Is Caffeine a Polar or Non Polar Molecule?


Quick Answer

Caffeine is a polar molecule. Other common polar molecules include water, sugars and ozone, despite the fact it has two non-polar bonds.

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Full Answer

In the world of chemistry, polarity is used to refer to a separation of electric charge. Generally speaking, polar molecules such as sucrose and hydrogen fluoride will dissolve in water, while non-polar molecules such as those found in oils and fats do not. This explains the popular "oil and water" axiom as both molecules demonstrably do not mix.

  • Molecular dynamics
  • A study by the United States National Library of Medicine was carried out on a system of eight independent caffeine molecules in a box of water and found extensive aggregation of the caffeine molecules.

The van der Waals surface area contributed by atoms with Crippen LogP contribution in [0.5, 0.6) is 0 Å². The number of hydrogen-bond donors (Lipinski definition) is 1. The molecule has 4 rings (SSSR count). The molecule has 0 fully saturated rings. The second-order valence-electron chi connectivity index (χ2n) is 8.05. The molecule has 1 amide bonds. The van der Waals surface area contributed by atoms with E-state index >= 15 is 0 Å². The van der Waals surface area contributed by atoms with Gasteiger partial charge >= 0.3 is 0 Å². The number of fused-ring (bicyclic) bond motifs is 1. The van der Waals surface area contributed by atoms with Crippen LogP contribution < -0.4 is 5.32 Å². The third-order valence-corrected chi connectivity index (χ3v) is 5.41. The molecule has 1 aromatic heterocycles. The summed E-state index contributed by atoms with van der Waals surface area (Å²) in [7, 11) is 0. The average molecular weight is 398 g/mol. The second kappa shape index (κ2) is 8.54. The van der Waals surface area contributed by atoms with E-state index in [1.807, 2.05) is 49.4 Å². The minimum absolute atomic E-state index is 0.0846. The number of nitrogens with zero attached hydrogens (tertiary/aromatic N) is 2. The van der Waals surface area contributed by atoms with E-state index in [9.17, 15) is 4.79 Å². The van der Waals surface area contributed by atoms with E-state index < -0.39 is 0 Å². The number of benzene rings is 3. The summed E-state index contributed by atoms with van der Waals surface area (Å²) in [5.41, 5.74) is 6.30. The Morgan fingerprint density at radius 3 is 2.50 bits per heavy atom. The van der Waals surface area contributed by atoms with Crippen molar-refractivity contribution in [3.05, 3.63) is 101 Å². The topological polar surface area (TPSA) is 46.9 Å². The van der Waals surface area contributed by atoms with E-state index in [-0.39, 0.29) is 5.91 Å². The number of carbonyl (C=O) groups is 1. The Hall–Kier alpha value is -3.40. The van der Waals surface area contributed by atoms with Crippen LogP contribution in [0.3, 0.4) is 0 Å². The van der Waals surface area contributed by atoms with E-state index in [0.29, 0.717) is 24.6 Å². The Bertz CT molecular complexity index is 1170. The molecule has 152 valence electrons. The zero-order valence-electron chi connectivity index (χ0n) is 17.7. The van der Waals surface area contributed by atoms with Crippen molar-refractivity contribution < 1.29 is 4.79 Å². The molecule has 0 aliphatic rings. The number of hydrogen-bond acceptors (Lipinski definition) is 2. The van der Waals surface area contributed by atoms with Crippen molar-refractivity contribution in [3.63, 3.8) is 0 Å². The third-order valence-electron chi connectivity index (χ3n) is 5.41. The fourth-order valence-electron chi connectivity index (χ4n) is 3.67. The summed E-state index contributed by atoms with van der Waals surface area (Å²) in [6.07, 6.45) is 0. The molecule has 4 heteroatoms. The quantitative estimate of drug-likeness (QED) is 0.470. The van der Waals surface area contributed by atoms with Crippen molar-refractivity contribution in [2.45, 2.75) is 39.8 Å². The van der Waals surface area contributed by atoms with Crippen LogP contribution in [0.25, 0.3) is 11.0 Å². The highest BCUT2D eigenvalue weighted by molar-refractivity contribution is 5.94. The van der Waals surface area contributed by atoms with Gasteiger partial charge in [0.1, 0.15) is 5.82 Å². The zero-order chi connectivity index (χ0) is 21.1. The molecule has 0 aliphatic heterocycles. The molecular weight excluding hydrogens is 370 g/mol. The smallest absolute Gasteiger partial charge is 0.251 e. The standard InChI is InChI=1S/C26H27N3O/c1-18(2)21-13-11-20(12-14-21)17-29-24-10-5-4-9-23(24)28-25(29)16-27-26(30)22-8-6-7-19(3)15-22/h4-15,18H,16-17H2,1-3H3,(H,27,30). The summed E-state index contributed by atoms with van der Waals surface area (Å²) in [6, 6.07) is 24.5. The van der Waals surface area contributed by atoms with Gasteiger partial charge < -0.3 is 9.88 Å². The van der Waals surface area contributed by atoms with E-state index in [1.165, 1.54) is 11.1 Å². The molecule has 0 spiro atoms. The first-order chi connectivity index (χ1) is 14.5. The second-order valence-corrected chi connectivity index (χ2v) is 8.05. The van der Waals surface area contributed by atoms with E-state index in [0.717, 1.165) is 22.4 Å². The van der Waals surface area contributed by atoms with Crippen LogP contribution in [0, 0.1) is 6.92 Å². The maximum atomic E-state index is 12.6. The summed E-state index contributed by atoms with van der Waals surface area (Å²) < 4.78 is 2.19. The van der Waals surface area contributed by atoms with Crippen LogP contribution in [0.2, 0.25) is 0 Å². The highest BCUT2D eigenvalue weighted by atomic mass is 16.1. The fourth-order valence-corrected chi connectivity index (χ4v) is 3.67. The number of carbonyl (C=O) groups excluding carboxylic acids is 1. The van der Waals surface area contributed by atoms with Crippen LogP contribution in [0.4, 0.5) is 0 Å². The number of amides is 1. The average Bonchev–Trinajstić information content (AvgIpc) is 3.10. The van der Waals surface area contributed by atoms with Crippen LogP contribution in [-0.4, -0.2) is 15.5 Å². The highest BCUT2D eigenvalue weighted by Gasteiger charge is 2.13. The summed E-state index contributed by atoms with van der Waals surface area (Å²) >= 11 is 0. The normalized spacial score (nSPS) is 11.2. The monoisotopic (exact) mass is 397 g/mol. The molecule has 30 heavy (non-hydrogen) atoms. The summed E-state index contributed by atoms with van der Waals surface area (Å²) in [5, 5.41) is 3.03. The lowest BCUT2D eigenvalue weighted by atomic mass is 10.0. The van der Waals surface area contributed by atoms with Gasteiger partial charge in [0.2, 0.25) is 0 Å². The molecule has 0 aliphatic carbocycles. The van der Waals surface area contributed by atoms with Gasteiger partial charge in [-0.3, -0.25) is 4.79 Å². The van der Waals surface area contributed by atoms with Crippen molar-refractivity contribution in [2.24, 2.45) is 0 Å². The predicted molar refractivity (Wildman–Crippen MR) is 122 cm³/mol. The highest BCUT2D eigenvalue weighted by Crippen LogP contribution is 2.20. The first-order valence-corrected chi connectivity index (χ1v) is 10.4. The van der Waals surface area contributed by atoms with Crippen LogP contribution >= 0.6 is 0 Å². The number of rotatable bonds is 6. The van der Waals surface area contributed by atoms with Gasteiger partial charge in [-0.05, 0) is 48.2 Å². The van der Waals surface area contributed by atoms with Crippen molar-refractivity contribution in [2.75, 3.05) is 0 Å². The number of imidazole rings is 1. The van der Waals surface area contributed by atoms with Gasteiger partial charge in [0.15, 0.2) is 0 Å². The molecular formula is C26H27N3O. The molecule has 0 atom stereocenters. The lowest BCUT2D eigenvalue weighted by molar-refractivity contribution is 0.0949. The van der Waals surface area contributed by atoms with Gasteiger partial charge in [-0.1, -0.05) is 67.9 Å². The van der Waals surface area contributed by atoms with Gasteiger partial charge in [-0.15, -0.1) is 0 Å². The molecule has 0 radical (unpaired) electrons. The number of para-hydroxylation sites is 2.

• Weakly hydrated
  • The same study found that caffeine molecules are weakly hydrated and easily separate out of water into non-polar fluids. It is this aquaphobic tendency that allows manufacturers to easily create low caffeine or completely caffeine-free beverages.

  • Health controversies
  • Caffeine belongs to a family of compounds known as purines. From a health perspective, the term is well-known to people who suffer from gout. Other health related studies have proved inconclusive, with many showing no correlation with caffeine intake and osteoporosis or most types of cancer, while there is continuing controversy over whether or not it may be linked to increasing blood pressure or miscarriage.

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